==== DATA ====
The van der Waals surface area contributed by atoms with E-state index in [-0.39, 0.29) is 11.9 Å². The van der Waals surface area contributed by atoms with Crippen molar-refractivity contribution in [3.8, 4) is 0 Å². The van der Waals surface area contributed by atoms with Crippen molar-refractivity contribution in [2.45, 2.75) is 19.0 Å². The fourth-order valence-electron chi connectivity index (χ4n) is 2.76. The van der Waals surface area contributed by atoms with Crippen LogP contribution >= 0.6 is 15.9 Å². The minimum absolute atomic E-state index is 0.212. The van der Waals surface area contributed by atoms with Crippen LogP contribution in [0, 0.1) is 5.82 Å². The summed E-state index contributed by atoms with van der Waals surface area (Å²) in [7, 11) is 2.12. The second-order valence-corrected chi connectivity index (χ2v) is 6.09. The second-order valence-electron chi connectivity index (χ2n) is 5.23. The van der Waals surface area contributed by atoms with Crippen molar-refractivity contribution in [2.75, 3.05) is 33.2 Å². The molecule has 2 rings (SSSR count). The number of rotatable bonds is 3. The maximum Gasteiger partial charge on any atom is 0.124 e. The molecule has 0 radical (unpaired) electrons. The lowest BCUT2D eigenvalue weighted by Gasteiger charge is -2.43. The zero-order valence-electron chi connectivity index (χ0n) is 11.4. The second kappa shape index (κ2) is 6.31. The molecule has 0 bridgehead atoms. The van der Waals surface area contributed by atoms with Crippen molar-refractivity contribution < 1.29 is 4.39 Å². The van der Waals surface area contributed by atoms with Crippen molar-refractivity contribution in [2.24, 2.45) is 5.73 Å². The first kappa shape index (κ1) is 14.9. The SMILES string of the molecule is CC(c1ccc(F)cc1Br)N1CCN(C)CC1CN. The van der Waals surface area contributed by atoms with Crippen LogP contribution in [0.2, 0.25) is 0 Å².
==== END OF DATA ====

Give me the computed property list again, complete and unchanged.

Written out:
The van der Waals surface area contributed by atoms with E-state index in [-0.39, 0.29) is 11.9 Å². The van der Waals surface area contributed by atoms with Crippen molar-refractivity contribution in [3.8, 4) is 0 Å². The van der Waals surface area contributed by atoms with Crippen molar-refractivity contribution in [2.45, 2.75) is 19.0 Å². The fourth-order valence-electron chi connectivity index (χ4n) is 2.76. The van der Waals surface area contributed by atoms with Crippen LogP contribution >= 0.6 is 15.9 Å². The minimum absolute atomic E-state index is 0.212. The van der Waals surface area contributed by atoms with Crippen LogP contribution in [0, 0.1) is 5.82 Å². The summed E-state index contributed by atoms with van der Waals surface area (Å²) in [7, 11) is 2.12. The second-order valence-corrected chi connectivity index (χ2v) is 6.09. The second-order valence-electron chi connectivity index (χ2n) is 5.23. The van der Waals surface area contributed by atoms with Crippen molar-refractivity contribution in [2.75, 3.05) is 33.2 Å². The molecule has 2 rings (SSSR count). The number of rotatable bonds is 3. The maximum Gasteiger partial charge on any atom is 0.124 e. The molecule has 0 radical (unpaired) electrons. The lowest BCUT2D eigenvalue weighted by Gasteiger charge is -2.43. The zero-order valence-electron chi connectivity index (χ0n) is 11.4. The second kappa shape index (κ2) is 6.31. The molecule has 0 bridgehead atoms. The van der Waals surface area contributed by atoms with Crippen molar-refractivity contribution < 1.29 is 4.39 Å². The van der Waals surface area contributed by atoms with Crippen molar-refractivity contribution in [2.24, 2.45) is 5.73 Å². The first kappa shape index (κ1) is 14.9. The SMILES string of the molecule is CC(c1ccc(F)cc1Br)N1CCN(C)CC1CN. The van der Waals surface area contributed by atoms with Crippen LogP contribution in [0.2, 0.25) is 0 Å².